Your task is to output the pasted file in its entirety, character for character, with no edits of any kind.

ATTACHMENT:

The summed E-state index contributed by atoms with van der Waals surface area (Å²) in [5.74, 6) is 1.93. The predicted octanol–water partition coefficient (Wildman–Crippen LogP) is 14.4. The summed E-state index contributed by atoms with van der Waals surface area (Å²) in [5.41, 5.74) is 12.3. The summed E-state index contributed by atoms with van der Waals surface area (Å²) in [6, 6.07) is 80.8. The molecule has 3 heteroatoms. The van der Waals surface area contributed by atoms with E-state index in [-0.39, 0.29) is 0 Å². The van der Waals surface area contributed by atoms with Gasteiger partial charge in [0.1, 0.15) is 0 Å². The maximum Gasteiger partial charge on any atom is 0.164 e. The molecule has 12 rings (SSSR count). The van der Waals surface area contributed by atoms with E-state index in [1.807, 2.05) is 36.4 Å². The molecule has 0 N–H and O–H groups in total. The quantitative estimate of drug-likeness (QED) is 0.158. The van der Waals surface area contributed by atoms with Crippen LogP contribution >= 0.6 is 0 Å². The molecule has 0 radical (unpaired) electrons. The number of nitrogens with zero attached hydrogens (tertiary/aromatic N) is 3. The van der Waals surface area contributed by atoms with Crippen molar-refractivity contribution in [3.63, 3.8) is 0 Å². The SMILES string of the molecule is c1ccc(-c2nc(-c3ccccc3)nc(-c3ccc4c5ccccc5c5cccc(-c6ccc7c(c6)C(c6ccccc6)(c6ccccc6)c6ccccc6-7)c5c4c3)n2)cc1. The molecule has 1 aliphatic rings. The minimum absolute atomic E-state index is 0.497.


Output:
The summed E-state index contributed by atoms with van der Waals surface area (Å²) in [5.74, 6) is 1.93. The predicted octanol–water partition coefficient (Wildman–Crippen LogP) is 14.4. The summed E-state index contributed by atoms with van der Waals surface area (Å²) in [5.41, 5.74) is 12.3. The summed E-state index contributed by atoms with van der Waals surface area (Å²) in [6, 6.07) is 80.8. The molecule has 3 heteroatoms. The van der Waals surface area contributed by atoms with E-state index in [-0.39, 0.29) is 0 Å². The van der Waals surface area contributed by atoms with Gasteiger partial charge in [0.1, 0.15) is 0 Å². The maximum Gasteiger partial charge on any atom is 0.164 e. The molecule has 12 rings (SSSR count). The van der Waals surface area contributed by atoms with E-state index in [1.807, 2.05) is 36.4 Å². The molecule has 0 N–H and O–H groups in total. The quantitative estimate of drug-likeness (QED) is 0.158. The van der Waals surface area contributed by atoms with Crippen LogP contribution >= 0.6 is 0 Å². The molecule has 0 radical (unpaired) electrons. The number of nitrogens with zero attached hydrogens (tertiary/aromatic N) is 3. The van der Waals surface area contributed by atoms with Crippen molar-refractivity contribution in [3.63, 3.8) is 0 Å². The SMILES string of the molecule is c1ccc(-c2nc(-c3ccccc3)nc(-c3ccc4c5ccccc5c5cccc(-c6ccc7c(c6)C(c6ccccc6)(c6ccccc6)c6ccccc6-7)c5c4c3)n2)cc1. The molecule has 1 aliphatic rings. The minimum absolute atomic E-state index is 0.497.